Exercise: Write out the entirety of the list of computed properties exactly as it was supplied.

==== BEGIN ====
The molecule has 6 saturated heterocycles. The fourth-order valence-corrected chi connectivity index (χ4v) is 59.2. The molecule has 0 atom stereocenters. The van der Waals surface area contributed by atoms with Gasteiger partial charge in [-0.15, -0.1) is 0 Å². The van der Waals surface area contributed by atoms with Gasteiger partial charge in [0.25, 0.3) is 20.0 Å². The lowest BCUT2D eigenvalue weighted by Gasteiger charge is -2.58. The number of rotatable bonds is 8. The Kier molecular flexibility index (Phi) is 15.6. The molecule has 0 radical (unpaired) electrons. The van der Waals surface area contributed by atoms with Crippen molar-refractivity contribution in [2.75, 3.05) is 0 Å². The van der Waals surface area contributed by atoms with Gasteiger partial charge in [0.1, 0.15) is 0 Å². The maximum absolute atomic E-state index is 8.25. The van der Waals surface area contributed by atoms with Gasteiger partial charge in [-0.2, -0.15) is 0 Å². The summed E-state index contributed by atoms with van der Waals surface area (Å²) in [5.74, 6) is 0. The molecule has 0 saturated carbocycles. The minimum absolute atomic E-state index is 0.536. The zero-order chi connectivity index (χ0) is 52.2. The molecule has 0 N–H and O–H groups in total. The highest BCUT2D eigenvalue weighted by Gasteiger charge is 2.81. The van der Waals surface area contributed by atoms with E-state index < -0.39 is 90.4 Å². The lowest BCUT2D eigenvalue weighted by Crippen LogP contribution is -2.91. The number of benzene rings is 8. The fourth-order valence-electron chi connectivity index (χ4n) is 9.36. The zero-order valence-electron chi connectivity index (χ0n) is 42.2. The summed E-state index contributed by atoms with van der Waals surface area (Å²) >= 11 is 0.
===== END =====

The molecule has 6 saturated heterocycles. The fourth-order valence-corrected chi connectivity index (χ4v) is 59.2. The molecule has 0 atom stereocenters. The van der Waals surface area contributed by atoms with Gasteiger partial charge in [-0.15, -0.1) is 0 Å². The van der Waals surface area contributed by atoms with Gasteiger partial charge in [0.25, 0.3) is 20.0 Å². The lowest BCUT2D eigenvalue weighted by Gasteiger charge is -2.58. The number of rotatable bonds is 8. The Kier molecular flexibility index (Phi) is 15.6. The molecule has 0 radical (unpaired) electrons. The van der Waals surface area contributed by atoms with Crippen molar-refractivity contribution in [2.75, 3.05) is 0 Å². The van der Waals surface area contributed by atoms with Gasteiger partial charge in [0.1, 0.15) is 0 Å². The maximum absolute atomic E-state index is 8.25. The van der Waals surface area contributed by atoms with Gasteiger partial charge in [-0.2, -0.15) is 0 Å². The summed E-state index contributed by atoms with van der Waals surface area (Å²) in [5.74, 6) is 0. The molecule has 0 saturated carbocycles. The minimum absolute atomic E-state index is 0.536. The zero-order chi connectivity index (χ0) is 52.2. The molecule has 0 N–H and O–H groups in total. The highest BCUT2D eigenvalue weighted by Gasteiger charge is 2.81. The van der Waals surface area contributed by atoms with E-state index < -0.39 is 90.4 Å². The lowest BCUT2D eigenvalue weighted by Crippen LogP contribution is -2.91. The number of benzene rings is 8. The fourth-order valence-electron chi connectivity index (χ4n) is 9.36. The zero-order valence-electron chi connectivity index (χ0n) is 42.2. The summed E-state index contributed by atoms with van der Waals surface area (Å²) >= 11 is 0.